Gun Safety: Damascus Barrels & Smokeless vs. Black Powder

Damascus steel is beautiful, striking ... and not adequate as a barrel material for modern ammo. Here's what you should know.

by
posted on September 27, 2023
Lefever Damascus
Lefever Arms Company double-barreled shotgun with 30 inch Damascus pattern barrels.

Up until the latter part of the 19th century, many shotguns featured so-called "Damascus" or "twist" barrels. These were produced by twisting and welding together long strips of steel and iron (which eliminated or minimized flaws in the metal), flattening out the twisted mass into a ribbon, and then wrapping it spirally around a mandrel. The edges of the spiral ribbon were then welded together to form a tube. Damascus barrels are identified from the beautiful and striking patterns often produced by the alternating layers of iron and steel. Acid etching was often used to accentuate these patterns.

It must be remembered that many, if not most, of the shotguns made with Damascus barrels were intended for use with blackpowder shotgun shells, which develop less pressure than even light smokeless powder loads (and also have a different pressure curve). Neither the actions nor the barrels of many Damascus-barreled guns were made sturdily enough in the breech area to handle smokeless powder ammunition.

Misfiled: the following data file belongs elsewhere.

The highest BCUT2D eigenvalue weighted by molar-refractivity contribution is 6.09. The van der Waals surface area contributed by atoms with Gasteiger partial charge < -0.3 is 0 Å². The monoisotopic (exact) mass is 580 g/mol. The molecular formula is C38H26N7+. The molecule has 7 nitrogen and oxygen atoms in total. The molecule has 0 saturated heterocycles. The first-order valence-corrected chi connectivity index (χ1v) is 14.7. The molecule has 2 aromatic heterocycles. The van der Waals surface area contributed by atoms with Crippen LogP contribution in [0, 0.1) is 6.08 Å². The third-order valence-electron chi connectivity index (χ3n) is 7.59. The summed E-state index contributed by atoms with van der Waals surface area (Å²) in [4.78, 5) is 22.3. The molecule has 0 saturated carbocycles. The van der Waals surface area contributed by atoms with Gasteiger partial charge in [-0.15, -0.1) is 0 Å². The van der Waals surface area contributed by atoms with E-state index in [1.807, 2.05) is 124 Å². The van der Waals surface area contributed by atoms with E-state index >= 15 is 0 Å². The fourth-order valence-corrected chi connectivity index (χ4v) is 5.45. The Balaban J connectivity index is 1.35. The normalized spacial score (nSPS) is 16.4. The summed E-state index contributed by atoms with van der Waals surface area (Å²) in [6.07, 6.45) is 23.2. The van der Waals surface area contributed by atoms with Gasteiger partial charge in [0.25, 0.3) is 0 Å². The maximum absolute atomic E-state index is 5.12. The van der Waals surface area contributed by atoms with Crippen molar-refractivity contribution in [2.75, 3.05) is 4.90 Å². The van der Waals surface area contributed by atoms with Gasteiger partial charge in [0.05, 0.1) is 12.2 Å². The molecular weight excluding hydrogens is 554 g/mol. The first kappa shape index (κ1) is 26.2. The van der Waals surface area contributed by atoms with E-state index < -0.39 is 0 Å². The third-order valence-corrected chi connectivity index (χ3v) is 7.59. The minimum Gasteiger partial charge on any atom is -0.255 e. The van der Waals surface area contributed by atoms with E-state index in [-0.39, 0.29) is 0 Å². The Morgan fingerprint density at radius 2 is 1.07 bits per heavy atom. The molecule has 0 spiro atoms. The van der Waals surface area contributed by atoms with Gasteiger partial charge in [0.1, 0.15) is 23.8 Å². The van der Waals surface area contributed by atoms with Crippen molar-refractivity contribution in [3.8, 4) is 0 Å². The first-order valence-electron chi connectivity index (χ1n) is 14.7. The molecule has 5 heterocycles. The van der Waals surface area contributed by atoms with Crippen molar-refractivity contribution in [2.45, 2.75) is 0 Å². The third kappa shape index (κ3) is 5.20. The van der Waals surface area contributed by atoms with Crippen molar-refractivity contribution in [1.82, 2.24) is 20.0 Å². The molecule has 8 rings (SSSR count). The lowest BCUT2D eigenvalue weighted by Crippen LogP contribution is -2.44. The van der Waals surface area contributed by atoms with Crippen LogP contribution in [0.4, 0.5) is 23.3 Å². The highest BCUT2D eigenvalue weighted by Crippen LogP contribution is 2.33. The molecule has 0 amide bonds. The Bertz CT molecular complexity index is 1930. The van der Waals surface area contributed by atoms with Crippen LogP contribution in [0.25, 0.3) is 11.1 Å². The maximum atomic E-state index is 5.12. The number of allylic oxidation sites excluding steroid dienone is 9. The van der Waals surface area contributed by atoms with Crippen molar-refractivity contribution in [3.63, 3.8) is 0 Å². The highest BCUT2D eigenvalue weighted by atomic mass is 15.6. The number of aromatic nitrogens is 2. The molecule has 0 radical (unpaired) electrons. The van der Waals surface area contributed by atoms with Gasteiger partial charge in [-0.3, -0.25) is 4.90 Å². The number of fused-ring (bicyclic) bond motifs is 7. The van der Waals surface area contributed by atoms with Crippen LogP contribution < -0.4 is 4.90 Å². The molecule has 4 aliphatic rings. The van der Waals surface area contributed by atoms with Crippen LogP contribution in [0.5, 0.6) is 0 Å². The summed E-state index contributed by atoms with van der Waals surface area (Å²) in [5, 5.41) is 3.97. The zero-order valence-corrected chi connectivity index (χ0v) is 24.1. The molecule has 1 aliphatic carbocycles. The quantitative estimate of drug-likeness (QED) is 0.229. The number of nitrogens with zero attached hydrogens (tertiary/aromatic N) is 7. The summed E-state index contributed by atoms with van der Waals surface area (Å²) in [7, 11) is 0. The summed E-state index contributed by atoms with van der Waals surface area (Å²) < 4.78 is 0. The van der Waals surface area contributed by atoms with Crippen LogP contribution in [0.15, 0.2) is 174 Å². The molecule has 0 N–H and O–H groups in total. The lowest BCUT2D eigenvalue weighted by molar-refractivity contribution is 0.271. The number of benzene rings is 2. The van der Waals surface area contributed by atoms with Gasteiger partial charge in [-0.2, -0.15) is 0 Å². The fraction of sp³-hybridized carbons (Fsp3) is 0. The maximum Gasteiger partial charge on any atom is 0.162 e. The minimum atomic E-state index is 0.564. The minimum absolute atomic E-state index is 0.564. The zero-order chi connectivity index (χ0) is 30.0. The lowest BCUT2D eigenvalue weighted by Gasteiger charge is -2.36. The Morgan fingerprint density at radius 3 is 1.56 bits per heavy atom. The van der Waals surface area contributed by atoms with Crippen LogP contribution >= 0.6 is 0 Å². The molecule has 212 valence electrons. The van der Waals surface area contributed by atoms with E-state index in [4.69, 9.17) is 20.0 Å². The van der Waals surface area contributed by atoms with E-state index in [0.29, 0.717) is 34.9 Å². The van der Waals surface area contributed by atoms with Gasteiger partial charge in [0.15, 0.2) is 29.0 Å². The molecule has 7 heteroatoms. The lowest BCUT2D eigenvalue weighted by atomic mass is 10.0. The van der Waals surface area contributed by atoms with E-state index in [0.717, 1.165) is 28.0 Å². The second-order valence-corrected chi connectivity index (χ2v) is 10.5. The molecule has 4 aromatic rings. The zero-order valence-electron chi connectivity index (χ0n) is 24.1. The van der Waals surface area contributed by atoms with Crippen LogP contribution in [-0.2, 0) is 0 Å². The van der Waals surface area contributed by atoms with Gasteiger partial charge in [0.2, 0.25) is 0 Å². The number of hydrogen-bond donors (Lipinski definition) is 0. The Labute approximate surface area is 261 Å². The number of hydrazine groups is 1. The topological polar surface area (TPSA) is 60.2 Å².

The best Damascus barrels made by Belgian and English gunmakers were regarded as strong and elastic. However, differentiating these barrels from the plethora of inferior-grade Damascus tubes produced all over Europe is a job for an expert. These barrels, made of soft iron poorly welded together, are not only weak, but also tend to rust and pit readily.

Some authorities consider the best Damascus barrels, properly proofed, to be capable of handling light smokeless powder loads. However, considerable expertise, probably beyond that of the average gunsmith, is required to determine which Damascus barrels are safe with such ammunition. With these considerations in mind, the owner of even a "best quality" shotgun with Damascus barrels should avoid firing the gun with any smokeless powder loads. 

It should also be noted that many imitation Damascus barrels have been produced, such as by stencil-etching or through the application of contrasting patterns of varnish. Also, the finish of any barrel will wear and fade with time, often hiding the Damascus pattern. Determining barrel type can be made by polishing the finish off a small area of the barrel under the forearm and treating that area with a small amount of hydrochloric acid (a test that should only be done by those well-trained in the handling of chemicals of this type, and with appropriate safety equipment!). Where the acid is applied, a solid gray patch will be seen if the barrel is solid steel; if Damascus, the original pattern of alternating iron/steel layers will be apparent.

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